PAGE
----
Supreme Court rules that Indigenous residential school records can be destroyed.

The Supreme Court of Canada has ruled that thousands of sensitive records pertaining to abuses at Indigenous residential schools are confidential and should be destroyed.

The 38,000 accounts will be retained for a 15-year period, during which time survivors can choose to have their records preserved.Failing that, the documents will be destroyed.

The ruling reads, “While this order may be inconsistent with the wishes of deceased claimants who were never given the option to preserve their records, the destruction of records that some claimants would have preferred to have preserved works a lesser injustice than the disclosure of records that most expected never to be shared.”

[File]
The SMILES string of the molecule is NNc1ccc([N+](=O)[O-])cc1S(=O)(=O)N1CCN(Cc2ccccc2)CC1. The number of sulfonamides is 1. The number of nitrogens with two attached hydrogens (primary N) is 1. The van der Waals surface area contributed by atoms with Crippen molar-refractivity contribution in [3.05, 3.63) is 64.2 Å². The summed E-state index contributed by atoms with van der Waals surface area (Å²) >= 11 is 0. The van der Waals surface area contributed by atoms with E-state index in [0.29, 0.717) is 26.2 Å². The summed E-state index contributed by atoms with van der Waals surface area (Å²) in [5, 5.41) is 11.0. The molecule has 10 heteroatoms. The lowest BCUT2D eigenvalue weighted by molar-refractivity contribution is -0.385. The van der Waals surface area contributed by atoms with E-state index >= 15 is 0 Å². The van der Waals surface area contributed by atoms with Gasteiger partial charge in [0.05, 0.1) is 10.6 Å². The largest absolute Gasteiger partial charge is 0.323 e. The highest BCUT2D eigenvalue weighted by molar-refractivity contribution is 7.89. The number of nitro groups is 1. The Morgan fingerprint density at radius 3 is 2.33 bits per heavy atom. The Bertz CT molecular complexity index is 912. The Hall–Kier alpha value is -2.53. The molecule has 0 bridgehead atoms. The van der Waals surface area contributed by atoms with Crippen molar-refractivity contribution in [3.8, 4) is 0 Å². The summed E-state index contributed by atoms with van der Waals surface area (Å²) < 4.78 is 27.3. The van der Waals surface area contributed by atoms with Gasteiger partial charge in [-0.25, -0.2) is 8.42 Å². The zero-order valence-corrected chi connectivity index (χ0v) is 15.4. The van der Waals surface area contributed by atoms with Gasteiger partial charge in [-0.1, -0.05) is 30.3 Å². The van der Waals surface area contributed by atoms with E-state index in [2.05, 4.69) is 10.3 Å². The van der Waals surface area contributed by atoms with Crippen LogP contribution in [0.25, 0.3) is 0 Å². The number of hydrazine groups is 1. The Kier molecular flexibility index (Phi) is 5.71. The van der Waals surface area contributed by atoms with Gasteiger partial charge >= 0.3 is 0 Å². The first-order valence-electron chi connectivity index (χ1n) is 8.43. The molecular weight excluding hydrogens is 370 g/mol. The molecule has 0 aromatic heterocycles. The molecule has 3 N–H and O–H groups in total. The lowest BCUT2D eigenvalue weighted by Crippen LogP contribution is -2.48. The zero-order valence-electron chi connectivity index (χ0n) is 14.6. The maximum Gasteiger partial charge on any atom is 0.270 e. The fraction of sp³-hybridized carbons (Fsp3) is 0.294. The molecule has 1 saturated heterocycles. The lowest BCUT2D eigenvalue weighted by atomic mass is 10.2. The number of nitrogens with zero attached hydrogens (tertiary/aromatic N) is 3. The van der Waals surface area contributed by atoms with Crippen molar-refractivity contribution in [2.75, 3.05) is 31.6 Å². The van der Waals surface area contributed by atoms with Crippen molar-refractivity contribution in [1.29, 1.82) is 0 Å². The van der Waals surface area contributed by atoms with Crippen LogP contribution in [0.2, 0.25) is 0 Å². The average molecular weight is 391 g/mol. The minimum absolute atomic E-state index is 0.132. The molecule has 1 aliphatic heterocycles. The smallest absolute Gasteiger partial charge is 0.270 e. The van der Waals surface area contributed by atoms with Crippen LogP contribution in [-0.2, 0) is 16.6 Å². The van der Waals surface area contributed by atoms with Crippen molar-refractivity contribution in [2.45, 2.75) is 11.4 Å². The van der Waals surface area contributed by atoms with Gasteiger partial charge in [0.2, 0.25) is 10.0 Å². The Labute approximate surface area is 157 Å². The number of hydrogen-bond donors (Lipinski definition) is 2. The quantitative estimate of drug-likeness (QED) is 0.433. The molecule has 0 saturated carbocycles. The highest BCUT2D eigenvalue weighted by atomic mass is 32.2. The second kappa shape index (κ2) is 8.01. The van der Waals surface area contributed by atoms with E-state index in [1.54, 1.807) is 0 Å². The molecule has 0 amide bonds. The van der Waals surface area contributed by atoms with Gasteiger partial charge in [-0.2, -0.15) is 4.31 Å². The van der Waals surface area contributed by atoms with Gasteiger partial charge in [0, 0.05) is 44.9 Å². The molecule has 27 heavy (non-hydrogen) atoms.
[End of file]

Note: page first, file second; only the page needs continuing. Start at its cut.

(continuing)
From the 1860s to the 1990s, more than 150,000 First Nations, Inuit, and Métis children were required to attend residential schools run by religious organizations and funded by the federal government. Thousands of them were physically, emotionally and sexually abused.

The federal government had fought to retain the records for historical purposes under the Library and Archives Canada.Minister of Crown-Indigenous Relations and Northern Affairs Carolyn Bennett said she was “very disappointed” by the decision.

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